The European Union "condemns in the strongest possible terms" Russia's attempted seizure of the Zaporizhzhia nuclear power plant and the declared annexation of four Ukraine regions, the EU foreign policy chief Josep Borrell said Saturday.

Russian President Vladimir Putin signed a decree that puts the plant under Russian state control and amends the country's constitution by admitting new regions into Russia.

The EU "does not recognise and strongly condemns Russia’s illegal annexation of Ukraine’s Donetsk, Luhansk, Zaporizhzhia and Kherson regions. Consequently, the decree on the seizure of the ZNPP is illegal, and legally null and void," Borrell said in a statement.

Borrell urged Russia to "fully withdraw its military forces and equipment and hand back control of the NPP to its rightful owner, Ukraine."

The EU's top diplomat also stressed that a "reinforced" presence by the UN's nuclear watchdog at the site and "its unhindered access to the plant are urgently needed in the interest of the security of Europe as a whole."  

The power plant lost all external power sources Saturday due to renewed shelling and is now relying on emergency diesel generators, the International Atomic Energy Agency and Ukraine's nuclear operator Energoatom said.

10:21 a.m. ET, October 8, 2022

Ukraine to issue stamps commemorating Crimean bridge explosion

From CNN’s Xiaofei Xu and Olga Voitovych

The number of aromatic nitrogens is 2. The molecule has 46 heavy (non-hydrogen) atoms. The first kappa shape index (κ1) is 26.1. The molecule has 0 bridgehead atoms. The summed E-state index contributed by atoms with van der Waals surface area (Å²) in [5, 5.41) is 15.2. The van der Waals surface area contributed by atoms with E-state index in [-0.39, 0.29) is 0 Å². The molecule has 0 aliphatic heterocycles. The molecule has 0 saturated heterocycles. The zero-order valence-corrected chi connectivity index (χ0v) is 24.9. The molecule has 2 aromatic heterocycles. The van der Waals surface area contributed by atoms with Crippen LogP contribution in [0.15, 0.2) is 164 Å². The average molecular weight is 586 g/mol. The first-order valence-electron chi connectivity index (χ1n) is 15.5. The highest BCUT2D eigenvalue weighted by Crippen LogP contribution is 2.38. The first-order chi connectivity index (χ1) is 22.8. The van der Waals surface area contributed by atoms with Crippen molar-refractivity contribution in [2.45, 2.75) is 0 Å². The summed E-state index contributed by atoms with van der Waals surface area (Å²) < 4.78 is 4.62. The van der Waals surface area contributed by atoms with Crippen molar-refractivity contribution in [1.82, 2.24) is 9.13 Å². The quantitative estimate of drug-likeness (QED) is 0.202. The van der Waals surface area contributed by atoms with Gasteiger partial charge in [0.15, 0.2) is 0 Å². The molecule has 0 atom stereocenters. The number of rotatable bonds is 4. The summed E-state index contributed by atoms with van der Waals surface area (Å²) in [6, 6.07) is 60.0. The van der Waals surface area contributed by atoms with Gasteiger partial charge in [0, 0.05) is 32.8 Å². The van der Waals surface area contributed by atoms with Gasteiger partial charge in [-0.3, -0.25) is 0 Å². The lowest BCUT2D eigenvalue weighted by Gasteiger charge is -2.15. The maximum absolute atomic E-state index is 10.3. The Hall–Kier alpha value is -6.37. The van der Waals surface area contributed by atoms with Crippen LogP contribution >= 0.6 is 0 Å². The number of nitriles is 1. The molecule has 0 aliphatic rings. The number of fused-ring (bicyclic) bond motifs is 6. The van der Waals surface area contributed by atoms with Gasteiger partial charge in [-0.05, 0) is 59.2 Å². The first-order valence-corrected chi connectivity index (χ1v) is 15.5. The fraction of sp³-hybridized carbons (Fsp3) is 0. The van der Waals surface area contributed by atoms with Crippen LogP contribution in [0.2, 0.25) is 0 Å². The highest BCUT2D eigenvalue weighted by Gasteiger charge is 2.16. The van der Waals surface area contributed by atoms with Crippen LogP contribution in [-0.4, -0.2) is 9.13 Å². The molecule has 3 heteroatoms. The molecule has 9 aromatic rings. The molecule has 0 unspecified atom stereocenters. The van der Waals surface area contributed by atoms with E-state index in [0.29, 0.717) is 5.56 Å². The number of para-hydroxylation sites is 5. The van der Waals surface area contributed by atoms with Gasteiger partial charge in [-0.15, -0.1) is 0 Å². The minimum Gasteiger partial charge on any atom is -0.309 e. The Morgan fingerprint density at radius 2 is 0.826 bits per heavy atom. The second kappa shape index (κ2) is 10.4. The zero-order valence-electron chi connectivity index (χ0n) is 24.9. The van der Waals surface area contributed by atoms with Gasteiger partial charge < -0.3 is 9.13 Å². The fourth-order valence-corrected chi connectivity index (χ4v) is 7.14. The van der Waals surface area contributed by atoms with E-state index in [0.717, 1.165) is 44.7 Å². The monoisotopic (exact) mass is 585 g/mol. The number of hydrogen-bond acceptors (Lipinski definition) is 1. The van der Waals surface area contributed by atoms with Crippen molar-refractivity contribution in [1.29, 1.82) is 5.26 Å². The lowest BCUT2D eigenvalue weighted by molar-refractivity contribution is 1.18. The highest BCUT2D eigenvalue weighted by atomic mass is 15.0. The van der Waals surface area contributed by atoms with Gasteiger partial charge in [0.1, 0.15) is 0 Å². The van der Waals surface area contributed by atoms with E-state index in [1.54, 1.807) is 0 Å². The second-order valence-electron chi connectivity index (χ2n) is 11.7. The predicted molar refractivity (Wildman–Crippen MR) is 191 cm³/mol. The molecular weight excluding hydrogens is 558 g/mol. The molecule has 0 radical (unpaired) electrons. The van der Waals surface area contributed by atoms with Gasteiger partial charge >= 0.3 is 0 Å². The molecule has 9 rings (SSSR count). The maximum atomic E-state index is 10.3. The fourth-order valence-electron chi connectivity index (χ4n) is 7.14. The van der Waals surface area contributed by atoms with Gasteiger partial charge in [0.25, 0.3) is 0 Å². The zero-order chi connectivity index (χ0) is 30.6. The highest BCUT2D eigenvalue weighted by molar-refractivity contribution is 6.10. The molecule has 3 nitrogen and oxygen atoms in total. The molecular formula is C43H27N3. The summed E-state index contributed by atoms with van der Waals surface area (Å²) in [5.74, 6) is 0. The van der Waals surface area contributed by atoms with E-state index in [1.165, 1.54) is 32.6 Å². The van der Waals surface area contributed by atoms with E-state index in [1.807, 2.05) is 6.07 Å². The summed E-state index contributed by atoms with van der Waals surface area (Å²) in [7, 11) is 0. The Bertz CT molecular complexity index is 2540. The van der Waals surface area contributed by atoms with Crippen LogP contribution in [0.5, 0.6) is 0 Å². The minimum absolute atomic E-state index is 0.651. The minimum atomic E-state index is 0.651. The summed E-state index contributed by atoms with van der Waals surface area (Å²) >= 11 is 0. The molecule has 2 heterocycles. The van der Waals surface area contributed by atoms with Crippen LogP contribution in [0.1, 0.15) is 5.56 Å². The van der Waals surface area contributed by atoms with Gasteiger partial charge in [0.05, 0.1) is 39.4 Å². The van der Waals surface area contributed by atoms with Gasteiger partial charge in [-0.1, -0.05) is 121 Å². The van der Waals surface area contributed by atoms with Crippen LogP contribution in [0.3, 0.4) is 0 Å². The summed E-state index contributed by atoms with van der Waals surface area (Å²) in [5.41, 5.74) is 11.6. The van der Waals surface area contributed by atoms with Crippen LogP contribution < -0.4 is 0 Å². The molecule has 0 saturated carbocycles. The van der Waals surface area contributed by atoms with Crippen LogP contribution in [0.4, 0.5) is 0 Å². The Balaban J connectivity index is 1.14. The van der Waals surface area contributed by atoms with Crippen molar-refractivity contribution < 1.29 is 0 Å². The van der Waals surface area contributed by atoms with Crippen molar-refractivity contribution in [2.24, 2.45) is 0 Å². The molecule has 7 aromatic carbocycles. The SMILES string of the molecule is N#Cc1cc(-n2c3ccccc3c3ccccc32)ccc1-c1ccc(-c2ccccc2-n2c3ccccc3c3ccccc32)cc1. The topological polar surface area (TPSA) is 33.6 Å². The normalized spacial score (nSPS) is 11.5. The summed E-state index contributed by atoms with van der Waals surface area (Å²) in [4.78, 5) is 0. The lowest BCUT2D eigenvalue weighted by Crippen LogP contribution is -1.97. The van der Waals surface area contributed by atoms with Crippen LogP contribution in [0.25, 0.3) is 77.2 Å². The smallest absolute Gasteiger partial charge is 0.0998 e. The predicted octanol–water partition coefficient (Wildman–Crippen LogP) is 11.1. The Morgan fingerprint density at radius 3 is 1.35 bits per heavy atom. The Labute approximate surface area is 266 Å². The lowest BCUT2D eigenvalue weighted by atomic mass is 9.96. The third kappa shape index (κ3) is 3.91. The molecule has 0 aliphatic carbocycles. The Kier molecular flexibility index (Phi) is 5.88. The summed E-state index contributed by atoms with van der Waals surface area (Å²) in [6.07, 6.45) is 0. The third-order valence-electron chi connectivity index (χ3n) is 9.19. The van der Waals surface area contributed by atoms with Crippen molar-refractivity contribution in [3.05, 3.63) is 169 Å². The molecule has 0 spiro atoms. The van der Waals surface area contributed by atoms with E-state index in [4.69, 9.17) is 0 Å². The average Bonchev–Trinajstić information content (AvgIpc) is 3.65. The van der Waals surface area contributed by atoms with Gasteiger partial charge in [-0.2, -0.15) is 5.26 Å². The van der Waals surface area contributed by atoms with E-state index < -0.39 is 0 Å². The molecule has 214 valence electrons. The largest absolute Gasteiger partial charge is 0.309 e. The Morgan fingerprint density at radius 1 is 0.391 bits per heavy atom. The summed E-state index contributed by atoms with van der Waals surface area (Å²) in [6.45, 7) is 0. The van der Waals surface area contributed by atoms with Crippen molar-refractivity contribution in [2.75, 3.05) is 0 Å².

The Ukrainian Postal Service will issue new stamps that feature the damaged Kerch Strait bridge, which connected Crimea to Russia, its CEO announced on Saturday.

“I will not wish you a good day, because it is already wonderful. The Kerch bridge is done,” Ukrposhta head Igor Smelyansky said.

The stamp will feature two figures who resemble Hollywood stars Leonardo DiCaprio and Kate Winslet in their iconic pose from the 1997 film "Titanic." 

There is also an envelope with an image of Crimea breaking handcuffs with Russia in the images shared by Smelyansky.

The price of the stamp will be 18 Ukrainian hryvnia ($0.48) each, and Kyiv plans to print 7 million copies for circulation, according to Smelyansky.

Some context: Beyond being the only bridge connecting annexed Crimea to the Russian mainland, the structure had major symbolic significance for Russian President Vladimir Putin's objective to take over Ukraine and bind it to Russia forever.

1:10 p.m. ET, October 8, 2022

UN nuclear watchdog condemns renewed shelling that knocked Zaporizhzhia plant off power grid

From CNN's Sharon Braithwaite

International Atomic Energy Agency Director General Rafael Grossi holds a press conference during his visit to Kyiv, Ukraine, on October 6.
International Atomic Energy Agency Director General Rafael Grossi holds a press conference during his visit to Kyiv, Ukraine, on October 6. (Kyodo News/Getty Images)